Mark Whitmore, General Manager of BOGE Compressed Ltd explains how ISO 11011, a standard for compressed air system assessment, helps to promote energy efficiency, waste reduction and profitability.

The vast majority of industries use compressed air for some aspect of their operations, and in many cases these systems are operating 24/7.  The proportion of energy used to produce compressed air varies between business sectors, however in some cases it can be as much as 30% of the total site electricity usage. The provision of a reliable and energy-efficient supply of air is therefore a vital requirement. To help improve efficiency, a series of legislative and voluntary initiatives have been introduced.

In April 2011, more than four years of work between the British Compressed Air Society (BCAS) and the ISO Technical Committee 118 culminated in a new standard for compressed air system assessment, called ISO 11011 (Compressed air – Energy efficiency – Assessment). 

Compressed air users are benefitting significantly from the introduction of the ISO 11011 standard as it sets in place guidelines for companies to conduct industry-wide, like-for-like energy efficiency audits. Energy audits establish the volume of compressed air that a company uses and how much it costs to generate. The audit results then enable businesses to look at the procedures that are available for reducing carbon emissions and waste in their manufacturing process, while reducing environmental impact.

It is only possible to make significant, beneficial improvements when there is accurate information about the current performance of a compressed air application. One reason, therefore, that the new standard was introduced was to set the requirements for conducting a compressed air system assessment, not only for analysing the data but also for reporting and documenting the findings.  Historically, the lack of any formal standard allowed suppliers with differing levels of expertise to conduct a compressed air audit, and with such a variance in the quality of each evaluation it was difficult to consider any analysis as a conclusive, comprehensive system assessment.  The globally accepted ISO 11011 has now created a framework for the compressed air system energy efficiency assessment and auditing process.

What the new standard contains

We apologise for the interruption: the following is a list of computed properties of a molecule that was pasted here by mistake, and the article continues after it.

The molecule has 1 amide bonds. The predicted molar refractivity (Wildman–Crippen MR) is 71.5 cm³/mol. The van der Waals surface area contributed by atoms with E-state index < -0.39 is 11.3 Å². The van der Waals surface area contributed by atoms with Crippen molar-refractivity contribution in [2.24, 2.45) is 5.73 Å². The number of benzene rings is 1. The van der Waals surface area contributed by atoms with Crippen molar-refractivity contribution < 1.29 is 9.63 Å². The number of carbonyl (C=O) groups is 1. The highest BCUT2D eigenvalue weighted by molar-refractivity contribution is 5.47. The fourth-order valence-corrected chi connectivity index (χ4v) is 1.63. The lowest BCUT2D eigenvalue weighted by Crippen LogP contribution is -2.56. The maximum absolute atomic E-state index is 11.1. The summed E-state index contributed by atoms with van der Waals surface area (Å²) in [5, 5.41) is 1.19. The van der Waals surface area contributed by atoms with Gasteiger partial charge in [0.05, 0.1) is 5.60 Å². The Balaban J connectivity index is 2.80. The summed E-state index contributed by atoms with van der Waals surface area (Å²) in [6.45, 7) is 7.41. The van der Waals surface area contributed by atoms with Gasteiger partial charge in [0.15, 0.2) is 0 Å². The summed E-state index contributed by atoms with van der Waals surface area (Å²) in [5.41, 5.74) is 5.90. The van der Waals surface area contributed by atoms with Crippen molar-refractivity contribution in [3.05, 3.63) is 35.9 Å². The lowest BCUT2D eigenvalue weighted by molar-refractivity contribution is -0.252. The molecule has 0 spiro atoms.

The new standard assesses compressed air use, critical production functions and poor system performance. This helps to identify and quantify energy waste, energy use and total compressed air demand.  ISO 11011 will ensure that compressed air providers are committed to all aspects of waste reduction and energy efficiency, and this will support end users by providing comprehensive and regular energy audits in line with the new standard. Providers can evaluate all areas in the compressed air generation and treatment process to detect any present defects and carry out a number of important tests, including a consumption test, vibration control test, leakage test, sound test and an air purity check.

The three subsystems

To underline how the new standard comprehensively considers the entire air system it classifies compressed air in to three subsystems:

  • Supply (including the conversion of primary energy to compressed air energy).
  • Transmission (including the movement of compressed air energy from where it is generated to where it is used).
  • Demand (including productive end-use applications and various forms of compressed air waste).

The classification of compressed air in to three subsystems as described above helps to identify specific problems in what is often a difficult application to measure.  For example, compressed air systems can often travel large runs of pipe work where there is little control over system pressure and it can be difficult to manage air usage. The comprehensive assessment of supply, transmission and demand will help optimise the system.

Baselines, waste management and ‘critical air demands’

A key feature of ISO 11011 is the establishment of a ‘baseline’ that establishes the current performance and costs of a compressed air system.  Engineers can then estimate improvements to the compressed air system by comparing the new measurements with the original baseline.

Leaks can be responsible for as much as one third of the generated compressed air, while ‘inappropriate use’ – such as when compressed air is being used inefficiently for cooling in place of a fan – adds further waste.  ISO 11011 addresses these issues by assessing and validating the need for and effectiveness of treatment equipment as it is presently installed to ensure that any equipment will deliver the proper pressure and quantity of air throughout the system, while identifying any opportunities for performance improvement and energy reduction.

The standard also promotes efficiency by identifying ‘critical air demands’ – those that impact on key performance factors such as product quality, production rate, scrap rate, rework cost and customer satisfaction. This will efficiently balance the cost or other impact of any change against its true value to the plant.

BOGE Compressors is accredited to Compressed Air Energy Efficiency Assessment Standard ISO 11011. The achievement recognises BOGE’s commitment to providing comprehensive and detailed energy audits, which extend its customer support services and enable compressed air users to optimise their energy usage and identify actions that can reduce costs.

To learn more about how your organisation can reduce its energy use and generate efficiencies and cost savings, read BOGE’s latest free guide and visit www.boge.co.uk